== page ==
Mariel Szapiel, MD, FAANS, is a neurosurgeon on a mission to spread the word to people who suffer from movement disorders like Parkinson's Disease and Essential Tremor - and also for those suffering from epilepsy: You have options.
"There are more options than they've ever thought about" said Dr. Szapiel. "It's very personal for me. Even today, I find patients that have been told, 'You are not a candidate,' or 'There is nothing else we can do for you' when they could have had surgery many years ago. This is particularly true among people with Essential Tremor. They just don't know. They live with the tremor and don't do anything about it because they don't know this is an option.
"More than once I have had a patient crying on the operating table or the day after surgery. And they're crying because they are so happy because the surgery worked."
A board-certified neurosurgeon and the director of functional neurosurgery with Orlando Health Physicians Neurosurgery Group, Dr. Szapiel craves interaction with her patients and finding ways to help brain cells communicate better. "I specialize in functional neurosurgery," she explained. "We concentrate on modulating the nervous system. We don't always go into the brain and take out stuff. We fine-tune the patients, so they can function a little better."
This fine-tuning can mean different kinds of medication, and it can also mean physical intervention, such as placing a device like a neuro-pacemaker inside a patient to help the patient's brain function better, giving the patient a more normal life.
For the areas that Dr. Szapiel focuses on - movement disorders and epilepsy - the causes and treatments differ, of course, but there are some similarities.
In Parkinson's Disease, for example, she said, the brain cells that produce dopamine in the area of the brain that helps to initiate movement - the substantia nigra - actually begin to die. Dopamine is one of the brain's neurotransmitters, helping to carry signals between brain cells. Without enough dopamine, the patient experiences a variety of problems; the most obvious involves certain uncontrollable muscle movements.
"If medication isn't working, one of the most effective treatments is to place a neuro-pacemaker in the brain to stimulate the brain's own production of dopamine," said Dr. Szapiel. "The problem is the dopamine isn't being produced, so the communication isn't happening appropriately. So, we are going to tweak the brain cells with electricity. Once in place, we can fine-tune this activity so it flows a little closer to what Mother Nature intended."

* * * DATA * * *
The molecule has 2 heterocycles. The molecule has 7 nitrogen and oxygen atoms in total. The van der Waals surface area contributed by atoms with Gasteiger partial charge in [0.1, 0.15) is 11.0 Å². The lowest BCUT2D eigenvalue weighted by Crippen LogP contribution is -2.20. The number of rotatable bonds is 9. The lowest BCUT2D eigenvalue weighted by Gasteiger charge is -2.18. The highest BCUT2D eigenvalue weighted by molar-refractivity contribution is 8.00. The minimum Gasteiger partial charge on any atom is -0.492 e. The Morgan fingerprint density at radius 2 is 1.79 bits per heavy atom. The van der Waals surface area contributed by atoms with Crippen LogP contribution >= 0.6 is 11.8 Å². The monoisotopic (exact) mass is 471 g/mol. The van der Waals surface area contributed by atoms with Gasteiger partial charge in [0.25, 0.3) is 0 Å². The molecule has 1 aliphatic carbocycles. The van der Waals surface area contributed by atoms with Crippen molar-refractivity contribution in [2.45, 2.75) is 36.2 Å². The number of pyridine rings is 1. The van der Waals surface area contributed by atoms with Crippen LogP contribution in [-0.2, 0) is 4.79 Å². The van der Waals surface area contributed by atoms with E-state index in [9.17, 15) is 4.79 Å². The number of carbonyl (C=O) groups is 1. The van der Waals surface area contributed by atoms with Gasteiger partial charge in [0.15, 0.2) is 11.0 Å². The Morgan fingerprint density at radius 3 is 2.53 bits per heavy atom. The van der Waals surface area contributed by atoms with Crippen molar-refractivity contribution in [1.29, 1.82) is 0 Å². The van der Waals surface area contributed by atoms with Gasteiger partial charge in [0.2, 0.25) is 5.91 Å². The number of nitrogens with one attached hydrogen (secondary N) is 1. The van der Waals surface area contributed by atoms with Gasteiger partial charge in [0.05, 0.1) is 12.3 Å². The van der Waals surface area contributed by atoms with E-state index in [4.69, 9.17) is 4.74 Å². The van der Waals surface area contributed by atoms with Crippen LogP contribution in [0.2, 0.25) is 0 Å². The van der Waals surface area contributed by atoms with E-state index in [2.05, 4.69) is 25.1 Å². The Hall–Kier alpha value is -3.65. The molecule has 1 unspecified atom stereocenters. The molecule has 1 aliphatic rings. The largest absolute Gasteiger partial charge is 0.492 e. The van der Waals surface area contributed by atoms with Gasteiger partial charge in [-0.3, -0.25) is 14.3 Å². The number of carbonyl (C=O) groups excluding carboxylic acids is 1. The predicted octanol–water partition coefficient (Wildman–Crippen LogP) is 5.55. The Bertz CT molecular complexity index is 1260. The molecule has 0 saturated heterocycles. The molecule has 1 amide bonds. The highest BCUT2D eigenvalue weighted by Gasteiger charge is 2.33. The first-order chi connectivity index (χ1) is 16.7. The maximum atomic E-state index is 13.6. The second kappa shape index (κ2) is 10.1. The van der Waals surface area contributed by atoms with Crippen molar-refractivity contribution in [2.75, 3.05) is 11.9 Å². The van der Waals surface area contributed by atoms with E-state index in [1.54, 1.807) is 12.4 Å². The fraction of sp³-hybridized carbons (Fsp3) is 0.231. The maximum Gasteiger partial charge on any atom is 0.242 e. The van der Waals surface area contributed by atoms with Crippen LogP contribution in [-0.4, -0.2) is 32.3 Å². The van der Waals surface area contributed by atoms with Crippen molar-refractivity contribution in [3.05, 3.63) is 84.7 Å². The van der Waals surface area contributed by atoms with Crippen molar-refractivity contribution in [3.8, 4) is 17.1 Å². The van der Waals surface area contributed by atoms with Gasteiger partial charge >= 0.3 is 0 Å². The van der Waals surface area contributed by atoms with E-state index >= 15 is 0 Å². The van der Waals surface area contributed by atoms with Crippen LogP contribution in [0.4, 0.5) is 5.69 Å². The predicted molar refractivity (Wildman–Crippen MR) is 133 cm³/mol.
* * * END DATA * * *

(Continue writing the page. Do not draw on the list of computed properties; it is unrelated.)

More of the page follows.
Similarly, a neuro-pacemaker can provide deep brain stimulation to help patients who suffer from Essential Tremor, a condition that produces uncontrollable shaking of the hands or arms. "Some people think that tremors are not a big deal or that some seizures aren't that important. But for the person suffering, these can be major quality of life issues," Dr. Szapiel said, describing situations in which patients stop going out in public because they can't feed themselves, executives who cannot give effective presentations, because their tremors are confused with nervousness, and some people who self-medicate with alcohol, because that seems to bring short-term relief, but which carries all sorts of other health risks, including alcoholism.
In the case of patients with epilepsy, the problem isn't a lack of dopamine, it's abnormal electrical activity in the brain, said Dr. Szapiel. "For patients who are not responding to medication, we can offer them surgery. It can range from pacemakers to stimulators," she said. "Since 2013 we have had a new option for a pacemaker in the brain. This one is called responsive neurostimulation. It is a very interesting device. We put a small wire in the area of the brain that is having the seizures. That electrode is listening all the time to the brain's signals. And when it detects an abnormal brain signal that looks like a seizure is happening, the device sends back a pulse of energy to abort the seizure. It's like having your own epilepsy monitoring unit inside your head. But instead of having to be in a doctor's office, connected to a monitor, the device is there with you. Long term studies are showing that some of those patients are having reductions in seizures of up to 70 percent."
Dr. Szapiel had not always thought of being a doctor. "I came to medicine through the brain," she laughs, describing how a professor in college led her biology class on a tour of the human body. "We went from organ system to organ system, and when we got to the brain and I discovered how cells talk to each other, I was just floored. I was like 'Boom, that's it, I've got to do something with neuroscience.'"
After medical school and a surgical internship at the University of Puerto Rico, Dr. Szapiel was accepted for a fellowship in stereotactic and functional neurosurgery at The Ohio State University Medical School.
About a year ago, she was practicing at a hospital in Colorado when Dr. Robert Hirschl, Chairman and Medical Director of Neurosurgery at Orlando Health, approached her with the idea of building program devoted to functional neurosurgery. "I realized that Orlando has an extreme need for a city this size. I believe right now I may be the only one, or one of only two doctors in the community who have the fellowship training to take care of these patients.
"Both of these specialties (movement disorders and epilepsy) are multidisciplinary practices," she said. "This is not work I do on my own. I work hand-in-hand with my neurology colleagues. It requires a lot of coordination with them, radiology, neuropsychology and many other disciplines. We have all the pieces in place now to get the functional neurology program up and running.
"It's very exciting."